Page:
The Yardley, Pa.-based company has three divisions: pharmaceutical marketing, health management and health information. Vestar bought the company in 2006, and has invested a total of about $250 million of equity into the company, Norm Alpert, a managing director with the New York-based firm, told Buyouts. The firm has recently replaced the company’s CEO and completed the sale of a subsidiary which will help it pay down debt.
“We’re on top of it,” said Alpert, who said Vestar, founded in 1988, has an “excellent” reputation with lenders. “We still have a lot of work to do, and we have very good plans and people in place such that we’ll be in excellent financial position going forward.”
News of the company’s struggles emerged Aug. 17, when Moody’s Investors Service downgraded its credit ratings after it violated a maximum debt covenant. The company has “weaker than expected operating performance, high leverage, and a lower than anticipated cash balance,” analysts from the ratings agency wrote in a press release.
The downgrade stems to a certain extent from bad timing, Alpert said. In early August, the company closed its $146 million sale of Vetstreet, a subsidiary that provides a communication platform connecting clients and veterinary practices. Had the sale closed by June 30, Alpert said, the company would have been in compliance with its debt limit.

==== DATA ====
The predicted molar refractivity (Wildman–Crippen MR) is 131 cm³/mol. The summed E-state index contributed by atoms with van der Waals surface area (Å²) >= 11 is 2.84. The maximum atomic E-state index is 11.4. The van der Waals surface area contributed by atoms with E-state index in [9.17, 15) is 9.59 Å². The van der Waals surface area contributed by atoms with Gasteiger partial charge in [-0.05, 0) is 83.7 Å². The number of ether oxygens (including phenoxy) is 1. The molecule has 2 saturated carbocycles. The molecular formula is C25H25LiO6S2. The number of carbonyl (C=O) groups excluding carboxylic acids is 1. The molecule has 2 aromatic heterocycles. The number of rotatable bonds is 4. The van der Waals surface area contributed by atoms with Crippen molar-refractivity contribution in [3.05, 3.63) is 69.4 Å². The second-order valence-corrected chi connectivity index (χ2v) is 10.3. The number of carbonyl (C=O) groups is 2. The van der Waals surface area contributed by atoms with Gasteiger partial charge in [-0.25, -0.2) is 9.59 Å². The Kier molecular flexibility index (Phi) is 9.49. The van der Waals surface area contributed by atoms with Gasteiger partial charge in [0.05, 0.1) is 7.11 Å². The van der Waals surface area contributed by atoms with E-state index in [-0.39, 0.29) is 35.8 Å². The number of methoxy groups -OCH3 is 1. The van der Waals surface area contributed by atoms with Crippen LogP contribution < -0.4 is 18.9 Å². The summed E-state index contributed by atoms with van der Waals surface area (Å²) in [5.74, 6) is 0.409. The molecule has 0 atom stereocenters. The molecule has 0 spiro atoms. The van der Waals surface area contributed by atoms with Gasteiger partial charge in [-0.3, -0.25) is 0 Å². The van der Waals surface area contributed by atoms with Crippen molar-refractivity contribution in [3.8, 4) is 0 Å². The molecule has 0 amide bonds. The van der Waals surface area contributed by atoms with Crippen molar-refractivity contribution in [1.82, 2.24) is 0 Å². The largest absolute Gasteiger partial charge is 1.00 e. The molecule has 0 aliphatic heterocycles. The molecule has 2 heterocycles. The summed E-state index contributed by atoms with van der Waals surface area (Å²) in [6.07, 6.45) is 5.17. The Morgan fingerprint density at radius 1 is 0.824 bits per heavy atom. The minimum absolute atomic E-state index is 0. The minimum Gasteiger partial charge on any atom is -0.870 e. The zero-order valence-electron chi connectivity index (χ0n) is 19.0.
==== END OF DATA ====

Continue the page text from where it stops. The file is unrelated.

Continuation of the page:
MediMedia has about $360 million of outstanding debt, or about 6x EBITDA of about $60 million (Moody’s puts the debt at 7.1x as of March 31), Alpert said. The sale of Vetstreet allows MediMedia to pay down about a third, or $120 million, of its debt. “This was a massive deleveraging event,” said Alpert, who expressed confidence that the company would be able to agree on an amendment with its lenders.
Alpert said the company’s challenges stem largely from integrating two acquisitions, which has put pressure on earnings as the company tries to ferret out redundancies. Moody’s analysts echoed this sentiment, writing that the company’s “history of acquisitions and sales appears to have caused integration problems for its pharmaceutical marketing and health management divisions that drove weak performance.”
Moody’s downgraded MediMedia’s corporate family rating to ‘Caa’ from B3, and its senior secured bank credit facility to ‘B2’ from ‘B1.’ Moody’s also cited the company’s dependence on pharmaceutical spending, which “exposes it to the industry’s shifting spending patterns as patents expire on a large number of high profile drugs at a time when it will be trying to rebuild its reputation in the industry.”
On the positive side for MediMedia, Moody’s maintained its ‘Caa2’ rating for its senior subordinated notes and its outlook is stable, thanks to the Vetstreet divestiture. The sale and the change in CEO is “a step toward rebuilding confidence with investors and customers, although it is likely to take several quarters of strong execution,” analysts at Moody’s wrote in their release.